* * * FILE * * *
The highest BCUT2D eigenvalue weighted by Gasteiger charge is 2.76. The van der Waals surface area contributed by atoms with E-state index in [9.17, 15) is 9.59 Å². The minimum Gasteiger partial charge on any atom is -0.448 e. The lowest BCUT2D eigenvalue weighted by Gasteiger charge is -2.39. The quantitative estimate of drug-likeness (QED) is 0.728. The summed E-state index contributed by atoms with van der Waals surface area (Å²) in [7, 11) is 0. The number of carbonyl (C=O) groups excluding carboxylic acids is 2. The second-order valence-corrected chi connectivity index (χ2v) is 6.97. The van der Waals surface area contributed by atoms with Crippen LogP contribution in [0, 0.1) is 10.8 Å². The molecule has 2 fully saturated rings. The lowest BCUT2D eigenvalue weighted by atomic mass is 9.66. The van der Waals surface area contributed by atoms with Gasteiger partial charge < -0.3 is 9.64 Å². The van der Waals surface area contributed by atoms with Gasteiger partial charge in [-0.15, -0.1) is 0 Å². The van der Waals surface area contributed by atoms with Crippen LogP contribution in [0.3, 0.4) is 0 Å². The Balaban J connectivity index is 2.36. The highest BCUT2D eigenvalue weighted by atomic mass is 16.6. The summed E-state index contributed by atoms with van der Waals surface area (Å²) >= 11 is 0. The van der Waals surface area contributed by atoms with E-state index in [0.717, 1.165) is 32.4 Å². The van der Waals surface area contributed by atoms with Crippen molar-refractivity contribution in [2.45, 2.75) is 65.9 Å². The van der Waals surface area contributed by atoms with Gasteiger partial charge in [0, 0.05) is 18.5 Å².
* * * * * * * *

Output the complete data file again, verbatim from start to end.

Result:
The highest BCUT2D eigenvalue weighted by Gasteiger charge is 2.76. The van der Waals surface area contributed by atoms with E-state index in [9.17, 15) is 9.59 Å². The minimum Gasteiger partial charge on any atom is -0.448 e. The lowest BCUT2D eigenvalue weighted by Gasteiger charge is -2.39. The quantitative estimate of drug-likeness (QED) is 0.728. The summed E-state index contributed by atoms with van der Waals surface area (Å²) in [7, 11) is 0. The number of carbonyl (C=O) groups excluding carboxylic acids is 2. The second-order valence-corrected chi connectivity index (χ2v) is 6.97. The van der Waals surface area contributed by atoms with Crippen LogP contribution in [0, 0.1) is 10.8 Å². The molecule has 2 fully saturated rings. The lowest BCUT2D eigenvalue weighted by atomic mass is 9.66. The van der Waals surface area contributed by atoms with Gasteiger partial charge < -0.3 is 9.64 Å². The van der Waals surface area contributed by atoms with Gasteiger partial charge in [-0.15, -0.1) is 0 Å². The van der Waals surface area contributed by atoms with Crippen LogP contribution in [0.3, 0.4) is 0 Å². The Balaban J connectivity index is 2.36. The highest BCUT2D eigenvalue weighted by atomic mass is 16.6. The summed E-state index contributed by atoms with van der Waals surface area (Å²) >= 11 is 0. The van der Waals surface area contributed by atoms with E-state index in [0.717, 1.165) is 32.4 Å². The van der Waals surface area contributed by atoms with Crippen molar-refractivity contribution in [2.45, 2.75) is 65.9 Å². The van der Waals surface area contributed by atoms with Gasteiger partial charge in [0, 0.05) is 18.5 Å².